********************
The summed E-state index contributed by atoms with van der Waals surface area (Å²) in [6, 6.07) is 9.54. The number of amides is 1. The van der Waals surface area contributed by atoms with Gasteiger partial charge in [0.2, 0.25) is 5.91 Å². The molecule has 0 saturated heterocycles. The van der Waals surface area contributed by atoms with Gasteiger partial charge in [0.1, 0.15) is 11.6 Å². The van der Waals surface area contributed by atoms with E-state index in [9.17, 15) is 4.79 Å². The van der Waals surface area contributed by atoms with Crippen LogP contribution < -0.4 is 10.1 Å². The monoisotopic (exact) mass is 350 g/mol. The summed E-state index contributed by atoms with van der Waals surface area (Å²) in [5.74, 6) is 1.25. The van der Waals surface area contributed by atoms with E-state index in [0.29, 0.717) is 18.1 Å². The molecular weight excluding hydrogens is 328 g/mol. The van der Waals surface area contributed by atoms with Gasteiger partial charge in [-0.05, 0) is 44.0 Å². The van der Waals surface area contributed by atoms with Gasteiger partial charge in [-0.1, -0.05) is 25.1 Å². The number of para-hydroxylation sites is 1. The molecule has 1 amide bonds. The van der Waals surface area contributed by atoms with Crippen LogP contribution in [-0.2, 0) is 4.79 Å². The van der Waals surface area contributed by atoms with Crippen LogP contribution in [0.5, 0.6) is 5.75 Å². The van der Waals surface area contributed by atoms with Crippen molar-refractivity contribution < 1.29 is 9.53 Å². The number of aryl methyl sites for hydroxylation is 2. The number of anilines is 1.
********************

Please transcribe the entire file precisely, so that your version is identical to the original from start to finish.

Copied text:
The summed E-state index contributed by atoms with van der Waals surface area (Å²) in [6, 6.07) is 9.54. The number of amides is 1. The van der Waals surface area contributed by atoms with Gasteiger partial charge in [0.2, 0.25) is 5.91 Å². The molecule has 0 saturated heterocycles. The van der Waals surface area contributed by atoms with Gasteiger partial charge in [0.1, 0.15) is 11.6 Å². The van der Waals surface area contributed by atoms with E-state index in [9.17, 15) is 4.79 Å². The van der Waals surface area contributed by atoms with Crippen LogP contribution < -0.4 is 10.1 Å². The monoisotopic (exact) mass is 350 g/mol. The summed E-state index contributed by atoms with van der Waals surface area (Å²) in [5.74, 6) is 1.25. The van der Waals surface area contributed by atoms with E-state index in [0.29, 0.717) is 18.1 Å². The molecular weight excluding hydrogens is 328 g/mol. The van der Waals surface area contributed by atoms with Gasteiger partial charge in [-0.05, 0) is 44.0 Å². The van der Waals surface area contributed by atoms with Gasteiger partial charge in [-0.1, -0.05) is 25.1 Å². The number of para-hydroxylation sites is 1. The molecule has 1 amide bonds. The van der Waals surface area contributed by atoms with Crippen LogP contribution in [-0.2, 0) is 4.79 Å². The van der Waals surface area contributed by atoms with Crippen LogP contribution in [0.5, 0.6) is 5.75 Å². The van der Waals surface area contributed by atoms with Crippen molar-refractivity contribution < 1.29 is 9.53 Å². The number of aryl methyl sites for hydroxylation is 2. The number of anilines is 1.